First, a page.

FAQ: Where To Find Arrowheads In Kansas?

Where are most arrowheads found?

Most arrowheads are found on the surface of the ground, but if you find a few in close proximity to each other, many arrowhead hunters will start digging. You might find more, but here’s where it gets tricky: You might be in a sacred place like an Indian burial ground.

Where can I find arrowheads in creeks?

Walk creeks and look for unnatural colored rocks and shapes. In some cases, natives used non-local stone like obsidian, which makes the points stand out. Flowing water sifts gravel into different sizes along gravel bars. Look for points in gravel bars where rocks are similar in size to the points you’re hoping to find.

Where can I dig for arrowheads?

Places near overhangs, rivers, lakes, and springs are the best places to find arrowheads. I have had the most luck finding arrowheads reasonably near rather than in or right beside rivers. A camp would have been set up near a river but on high ground, away from potential flooding.

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Is finding arrowheads illegal?

All artifacts found on public lands are protected by state and federal laws*. It is illegal and unethical to collect artifacts on public lands. Artifacts include anything made or used by humans including arrowheads and flakes, pottery, basketry, rock art, bottles, coins, metal pieces, and even old cans.

Are arrowheads worth any money?

Since they are so common, you won’t be able to sell a typical arrowhead for much. However, some arrowheads are worth much more than others. An arrowhead can be worth $20,000 in the best cases, even though it might only be worth $5, and an average arrowhead is only worth about $20.

How deep should I dig for arrowheads?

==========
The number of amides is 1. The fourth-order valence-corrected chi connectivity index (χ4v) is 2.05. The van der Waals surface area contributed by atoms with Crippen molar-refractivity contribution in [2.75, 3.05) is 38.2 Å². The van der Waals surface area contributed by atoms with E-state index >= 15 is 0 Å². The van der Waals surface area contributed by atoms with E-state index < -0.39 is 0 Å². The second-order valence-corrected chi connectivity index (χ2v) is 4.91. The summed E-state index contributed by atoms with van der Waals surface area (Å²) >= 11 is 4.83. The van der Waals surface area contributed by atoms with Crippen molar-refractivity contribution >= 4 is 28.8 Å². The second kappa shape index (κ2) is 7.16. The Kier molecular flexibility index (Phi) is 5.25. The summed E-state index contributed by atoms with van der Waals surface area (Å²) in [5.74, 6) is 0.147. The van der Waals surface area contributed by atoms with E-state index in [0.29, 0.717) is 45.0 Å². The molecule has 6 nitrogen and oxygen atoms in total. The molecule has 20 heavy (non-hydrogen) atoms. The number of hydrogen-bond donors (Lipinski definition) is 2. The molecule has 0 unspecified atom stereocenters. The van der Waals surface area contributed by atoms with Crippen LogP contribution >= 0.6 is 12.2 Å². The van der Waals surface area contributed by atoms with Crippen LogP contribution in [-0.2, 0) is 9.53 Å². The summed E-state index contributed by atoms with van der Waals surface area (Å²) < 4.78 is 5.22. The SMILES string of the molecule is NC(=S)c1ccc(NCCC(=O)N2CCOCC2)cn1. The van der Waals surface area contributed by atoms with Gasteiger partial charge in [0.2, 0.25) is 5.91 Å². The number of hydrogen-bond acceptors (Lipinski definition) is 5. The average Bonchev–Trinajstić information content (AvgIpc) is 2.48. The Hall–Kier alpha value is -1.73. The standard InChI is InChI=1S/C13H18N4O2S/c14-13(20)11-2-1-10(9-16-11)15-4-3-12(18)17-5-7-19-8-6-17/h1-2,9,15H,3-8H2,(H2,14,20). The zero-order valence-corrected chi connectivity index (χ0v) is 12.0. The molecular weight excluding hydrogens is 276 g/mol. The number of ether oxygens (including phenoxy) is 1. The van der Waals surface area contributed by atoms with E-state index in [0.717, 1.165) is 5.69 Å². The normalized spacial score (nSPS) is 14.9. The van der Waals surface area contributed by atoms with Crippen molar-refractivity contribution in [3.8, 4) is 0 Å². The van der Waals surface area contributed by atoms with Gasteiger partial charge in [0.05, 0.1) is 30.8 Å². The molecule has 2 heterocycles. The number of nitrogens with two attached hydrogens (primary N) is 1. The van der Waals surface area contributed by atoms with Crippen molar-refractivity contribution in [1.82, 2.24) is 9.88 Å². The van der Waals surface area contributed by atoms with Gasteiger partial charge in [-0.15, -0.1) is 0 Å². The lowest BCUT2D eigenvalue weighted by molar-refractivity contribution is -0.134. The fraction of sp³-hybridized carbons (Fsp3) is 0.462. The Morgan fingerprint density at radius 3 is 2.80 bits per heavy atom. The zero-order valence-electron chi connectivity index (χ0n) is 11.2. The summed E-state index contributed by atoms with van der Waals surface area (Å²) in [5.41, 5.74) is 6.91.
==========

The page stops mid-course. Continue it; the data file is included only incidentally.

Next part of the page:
Most arrowheads that people find are on the surface or close to the surface, not deep under it. The typical depth is shallow, not deep. Some people find arrowheads deeper in the ground in exceptional cases, but you might never dig deeply for arrowheads. It is not usually ok to dig where you are looking for artifacts.

Why are there so many arrowheads in creeks?

The reason there are so many projectile points to be found, even after centuries of determined collecting, is that the technology is a very old one: people have been making points to hunt animals for over 200,000 years.

How do you identify a Clovis point?

Clovis points are wholly distinctive. Chipped from jasper, chert, obsidian and other fine, brittle stone, they have a lance-shaped tip and (sometimes) wickedly sharp edges. Extending from the base toward the tips are shallow, concave grooves called “flutes” that may have helped the points be inserted into spear shafts.

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How do you identify arrowheads?

In case it’s stemless, see if it’s fluted or not. If it’s scored, determine if it’s indented in the side or from the corner. The area and the configuration of the pointed arrowhead are sufficient to limit your options to just 12 potential types.

What is the most valuable arrowhead?

The most expensive arrowhead ever sold went for $276,000. It was both prehistoric and made of green obsidian, a rare stone.

What does it mean to find an arrowhead?

The arrowhead has been around much longer, dating back to the Stone Age and has been found all over the world. Native Americans believe an arrowhead represents a symbol of protection and strength. An arrowhead also acts as a symbol of courage.

How old are my arrowheads?

Pointed tools made of stone have been invented during the later Acheulean period, around 400,000 – 200,000 years ago by the Homo erectus in Africa. The age of the earliest arrowheads found is around 65,000 years old when the bow and arrow technology was first introduced.

Is it illegal to dig for Indian artifacts?

Many laws forbid the taking of Native American artifacts from Indian and federal land, including national forests, parks and Bureau of Land Management land, unless granted a permit to do so.

What is a Dalton Arrowhead?

The Dalton Tradition is a Late Paleo-Indian and Early Archaic projectile point tradition. These points appeared in most of Southeast North America around 10,000–7,500 BC.

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